Bob Cordell : Designing Audio Power Amplifiers, copyright 2011
Douglas Self : Audio Power Amplifier Design, sixth edition
Randy Slone : High-Power Audio Amplifier Construction Manual

IMHO this last one is the good one for somebody that wants to build his first amp without getting too much problems. The others are more advanced and also very, very precious books :wiz:, very well written, with plenty of informations !

Welcome here, don't forget to look at some of the best diy amp that have been proposed, like the SymAsym from Michael Bittner, or the SymAsym TO3 from Rudi Ratlos. There are many other very good amps you might build here, look around ...

I wish you to have great success :up: in your builds.

Best regards

rephil

Ian Finch 1st April 2014 10:40 AM

"Audiophile" describes the category of listener - a discerning type who strives for the impression of high quality - i.e. everything that sounds rich, engaging and detailed in the music programme. Despite protest from engineering and professional audio circles, this is a higher listening priority to them, than relying on faithfulness to the original signal input to be the the judge and jury of the most entertaining listening experience.

Put another way, it's subjectivism V precision as design goals.

If you design and build for either camp, you'll wind up with quite a different set of parts, construction priorities, materials and costs. In commercial products, the price differential can be staggering with the normal priorities of $/watt and least distortion often being totally reversed and clients comparing the component quality, fittings and feel of controls etc. This is a different world.

BTW, you are right about capacitance multipliers, often used to improve the PSRR of the front end of all types of linear amplifier.

CFA (we have lots of acronyms) means Current Feedback Amplifier as opposed to the regular designs which are Voltage feedback types, though this is a misnomer in the traditional distinction since the meaning of CFA now applied, derives from the IC Opamp terminology.
An example is the VSSA amplifier by Lazy Cat
http://obrazki.elektroda.pl/1401721700_1369759564.png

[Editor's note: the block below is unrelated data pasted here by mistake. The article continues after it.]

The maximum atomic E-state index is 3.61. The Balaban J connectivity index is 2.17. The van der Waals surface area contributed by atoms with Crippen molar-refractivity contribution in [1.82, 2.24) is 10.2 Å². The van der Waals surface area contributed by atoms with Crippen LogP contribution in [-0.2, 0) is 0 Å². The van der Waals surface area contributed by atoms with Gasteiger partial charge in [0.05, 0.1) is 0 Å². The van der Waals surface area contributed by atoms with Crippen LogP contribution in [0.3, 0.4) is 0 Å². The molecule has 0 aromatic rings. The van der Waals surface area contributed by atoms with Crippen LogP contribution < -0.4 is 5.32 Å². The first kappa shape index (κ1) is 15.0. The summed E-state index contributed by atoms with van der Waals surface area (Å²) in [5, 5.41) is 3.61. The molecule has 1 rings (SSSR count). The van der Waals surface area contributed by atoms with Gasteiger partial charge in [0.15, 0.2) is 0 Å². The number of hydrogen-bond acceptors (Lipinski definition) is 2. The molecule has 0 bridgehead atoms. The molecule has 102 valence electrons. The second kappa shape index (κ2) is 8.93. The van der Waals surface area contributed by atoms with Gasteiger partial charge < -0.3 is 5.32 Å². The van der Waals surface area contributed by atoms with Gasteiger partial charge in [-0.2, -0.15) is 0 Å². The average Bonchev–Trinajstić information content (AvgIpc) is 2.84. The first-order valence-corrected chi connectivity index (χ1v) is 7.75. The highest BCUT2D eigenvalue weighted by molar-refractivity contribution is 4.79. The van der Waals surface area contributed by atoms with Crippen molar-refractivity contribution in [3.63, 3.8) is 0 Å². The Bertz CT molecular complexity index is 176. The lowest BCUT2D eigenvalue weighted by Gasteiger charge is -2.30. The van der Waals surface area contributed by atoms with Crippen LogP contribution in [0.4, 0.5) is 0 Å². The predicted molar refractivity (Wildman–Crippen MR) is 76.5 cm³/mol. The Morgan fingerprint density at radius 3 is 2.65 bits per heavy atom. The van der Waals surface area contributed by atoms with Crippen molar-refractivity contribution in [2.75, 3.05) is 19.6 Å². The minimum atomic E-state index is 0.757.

Alan0354 2nd April 2014 01:07 AM

Quote:

Originally Posted by Ian Finch (Post 3876207)
"Audiophile" describes the category of listener - a discerning type who strives for the impression of high quality - i.e. everything that sounds rich, engaging and detailed in the music programme. Despite protest from engineering and professional audio circles, this is a higher listening priority to them, than relying on faithfulness to the original signal input to be the the judge and jury of the most entertaining listening experience.

Put another way, it's subjectivism V precision as design goals.

If you design and build for either camp, you'll wind up with quite a different set of parts, construction priorities, materials and costs. In commercial products, the price differential can be staggering with the normal priorities of $/watt and least distortion often being totally reversed and clients comparing the component quality, fittings and feel of controls etc. This is a different world.

BTW, you are right about capacitance multipliers, often used to improve the PSRR of the front end of all types of linear amplifier.

CFA (we have lots of acronyms) means Current Feedback Amplifier as opposed to the regular designs which are Voltage feedback types, though this is a misnomer in the traditional distinction since the meaning of CFA now applied, derives from the IC Opamp terminology.
An example is the VSSA amplifier by Lazy Cat

Thanks